I’m often asked why healthcare has been slow to automate its processes compared to other industries such as the airlines, shipping/logistics, or the financial services industry.
Many clinicians say that healthcare is different.
I’m going to be a bit controversial in this post and agree that healthcare has unique challenges that make it more difficult to automate than other industries.
Here’s an inventory of the issues
1. Flow of funds – Hospitals and professionals are seldom paid by their customer. Payment usually comes from an intermediary such as the government or insurance payer. Thus, healthcare IT resources are focused on back office systems that facilitate communications between providers and payers rather than innovative retail workflows such as those found at the Apple Store.
2. Hiring and training the workforce – Important members of the workforce, the physicians delivering care, are seldom employed by the hospital. This is rare if not non-existent in any other industry. It’s as if Toyota built a factory that anyone can use but does not hire or train the workers who build cars. If someone wanted to create a Toyota with wings and an outboard motor, they would have the freedom to do it.
3. Negotiating Price – Reimbursement no longer is based on a price schedule hospitals and professionals can control. It is based on a prospective payment model such as DRGs that someone else designs and dictates. Where else in the US do prices get dictated to a firm?
4. Establishing referral relationships – We cannot market services to those who control our patient flow due to Stark anti-kickback regulations. In other industries, you can build relationships, offer special incentives, and arrange mutually beneficial deals to develop your referral business. In health care, it’s illegal even when unilaterally funding an action would make things easier for both parties and the patient.
5. Standardizing the product – In most industries, the product or service can be standardized to improve efficiency and quality. In health care, every person is chemically, structurally, and emotionally unique. What works for one person may or may not work for another. In this environment, it is difficult to standardize and personalize care in parallel.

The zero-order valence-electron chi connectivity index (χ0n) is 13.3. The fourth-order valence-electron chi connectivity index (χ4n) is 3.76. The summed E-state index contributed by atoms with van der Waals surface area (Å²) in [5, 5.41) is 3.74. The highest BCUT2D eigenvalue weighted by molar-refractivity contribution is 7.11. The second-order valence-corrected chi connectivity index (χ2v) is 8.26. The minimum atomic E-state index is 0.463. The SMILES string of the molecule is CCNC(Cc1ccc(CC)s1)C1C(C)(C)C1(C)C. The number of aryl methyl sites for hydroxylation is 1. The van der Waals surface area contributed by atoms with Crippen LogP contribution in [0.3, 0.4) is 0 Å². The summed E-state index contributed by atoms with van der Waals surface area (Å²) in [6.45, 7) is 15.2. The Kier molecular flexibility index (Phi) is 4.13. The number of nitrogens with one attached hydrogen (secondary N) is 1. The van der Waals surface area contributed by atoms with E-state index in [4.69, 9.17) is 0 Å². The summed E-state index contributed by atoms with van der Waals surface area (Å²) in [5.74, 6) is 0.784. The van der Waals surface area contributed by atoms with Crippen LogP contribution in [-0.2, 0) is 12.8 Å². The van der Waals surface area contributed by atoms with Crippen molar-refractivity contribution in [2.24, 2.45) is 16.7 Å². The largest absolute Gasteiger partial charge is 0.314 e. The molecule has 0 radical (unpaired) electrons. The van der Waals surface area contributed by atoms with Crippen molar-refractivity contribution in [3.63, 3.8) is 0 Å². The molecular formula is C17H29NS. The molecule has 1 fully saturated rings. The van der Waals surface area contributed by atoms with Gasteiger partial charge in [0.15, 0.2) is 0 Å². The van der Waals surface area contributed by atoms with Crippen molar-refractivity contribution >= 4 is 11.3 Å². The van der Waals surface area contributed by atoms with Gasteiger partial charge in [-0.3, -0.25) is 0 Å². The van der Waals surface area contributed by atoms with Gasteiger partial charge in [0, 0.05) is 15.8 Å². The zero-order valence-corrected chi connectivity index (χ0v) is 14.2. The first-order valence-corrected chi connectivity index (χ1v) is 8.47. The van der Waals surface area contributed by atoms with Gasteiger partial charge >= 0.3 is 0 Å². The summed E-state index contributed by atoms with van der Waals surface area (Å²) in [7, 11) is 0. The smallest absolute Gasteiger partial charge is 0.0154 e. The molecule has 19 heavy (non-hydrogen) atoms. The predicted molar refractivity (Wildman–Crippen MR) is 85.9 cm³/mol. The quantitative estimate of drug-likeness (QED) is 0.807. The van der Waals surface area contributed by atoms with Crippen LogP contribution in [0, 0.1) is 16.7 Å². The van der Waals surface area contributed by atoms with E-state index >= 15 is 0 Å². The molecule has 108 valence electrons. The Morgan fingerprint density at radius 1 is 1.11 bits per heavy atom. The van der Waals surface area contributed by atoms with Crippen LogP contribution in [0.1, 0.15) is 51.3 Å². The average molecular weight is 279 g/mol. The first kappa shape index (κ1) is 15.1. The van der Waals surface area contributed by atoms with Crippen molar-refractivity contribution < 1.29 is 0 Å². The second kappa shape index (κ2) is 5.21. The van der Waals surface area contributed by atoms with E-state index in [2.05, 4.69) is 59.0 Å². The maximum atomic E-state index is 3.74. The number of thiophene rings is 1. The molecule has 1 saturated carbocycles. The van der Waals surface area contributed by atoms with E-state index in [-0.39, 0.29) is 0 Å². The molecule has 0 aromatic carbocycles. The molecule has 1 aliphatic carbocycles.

6. Choosing the customer – In most other industries, you can chose with whom you do business. Not so in health care. If you have an emergency department, you must provide treatment even if the customer has no means to pay.
7. Compliance – Data flows in healthcare in increasingly regulated. What other business, including the IRS, is required to produce, on-demand, a three year look back of everyone who accessed your information within their firm.
As I noted in my recent post about the Burden of Compliance “the more complex a health system becomes, the more difficult it becomes to find any system design that has a higher fitness.”
We are successfully automating healthcare workflows, motivated by HITECH incentives and the requirements of healthcare reform. The 7 characteristics above have required vendors to create full featured software applications and organizations to create complex rollout/funding models that take time. By 2015 we will be there and I will be proud of all we’ve accomplished, given that the constraints on the healthcare industry are truly different than industries which have been earlier adopters of technology.
John Halamka, MD, is the CIO at Beth Israel Deconess Medical Center and the author of the popular Life as a Healthcare CIO blog, where he writes about technology, the business of healthcare and the issues he faces as the leader of the IT department of a major hospital system. He is a frequent contributor to THCB.